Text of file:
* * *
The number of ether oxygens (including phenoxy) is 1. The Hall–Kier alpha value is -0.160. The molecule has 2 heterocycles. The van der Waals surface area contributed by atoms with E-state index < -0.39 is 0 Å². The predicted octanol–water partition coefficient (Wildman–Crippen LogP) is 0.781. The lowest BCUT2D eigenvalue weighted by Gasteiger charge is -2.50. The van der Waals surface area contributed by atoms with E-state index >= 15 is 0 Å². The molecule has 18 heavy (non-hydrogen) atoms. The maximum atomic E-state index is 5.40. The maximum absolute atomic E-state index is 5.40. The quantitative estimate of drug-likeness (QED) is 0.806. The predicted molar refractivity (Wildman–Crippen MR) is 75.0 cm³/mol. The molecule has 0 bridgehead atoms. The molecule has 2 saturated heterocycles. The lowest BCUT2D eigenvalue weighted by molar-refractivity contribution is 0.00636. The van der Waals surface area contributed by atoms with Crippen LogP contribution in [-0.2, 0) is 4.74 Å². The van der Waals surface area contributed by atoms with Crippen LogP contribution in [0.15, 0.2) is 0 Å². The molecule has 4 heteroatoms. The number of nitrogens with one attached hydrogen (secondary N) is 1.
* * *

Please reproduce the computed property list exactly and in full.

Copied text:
The number of ether oxygens (including phenoxy) is 1. The Hall–Kier alpha value is -0.160. The molecule has 2 heterocycles. The van der Waals surface area contributed by atoms with E-state index < -0.39 is 0 Å². The predicted octanol–water partition coefficient (Wildman–Crippen LogP) is 0.781. The lowest BCUT2D eigenvalue weighted by Gasteiger charge is -2.50. The van der Waals surface area contributed by atoms with E-state index >= 15 is 0 Å². The molecule has 18 heavy (non-hydrogen) atoms. The maximum atomic E-state index is 5.40. The maximum absolute atomic E-state index is 5.40. The quantitative estimate of drug-likeness (QED) is 0.806. The predicted molar refractivity (Wildman–Crippen MR) is 75.0 cm³/mol. The molecule has 0 bridgehead atoms. The molecule has 2 saturated heterocycles. The lowest BCUT2D eigenvalue weighted by molar-refractivity contribution is 0.00636. The van der Waals surface area contributed by atoms with Crippen LogP contribution in [-0.2, 0) is 4.74 Å². The van der Waals surface area contributed by atoms with Crippen LogP contribution in [0.15, 0.2) is 0 Å². The molecule has 4 heteroatoms. The number of nitrogens with one attached hydrogen (secondary N) is 1.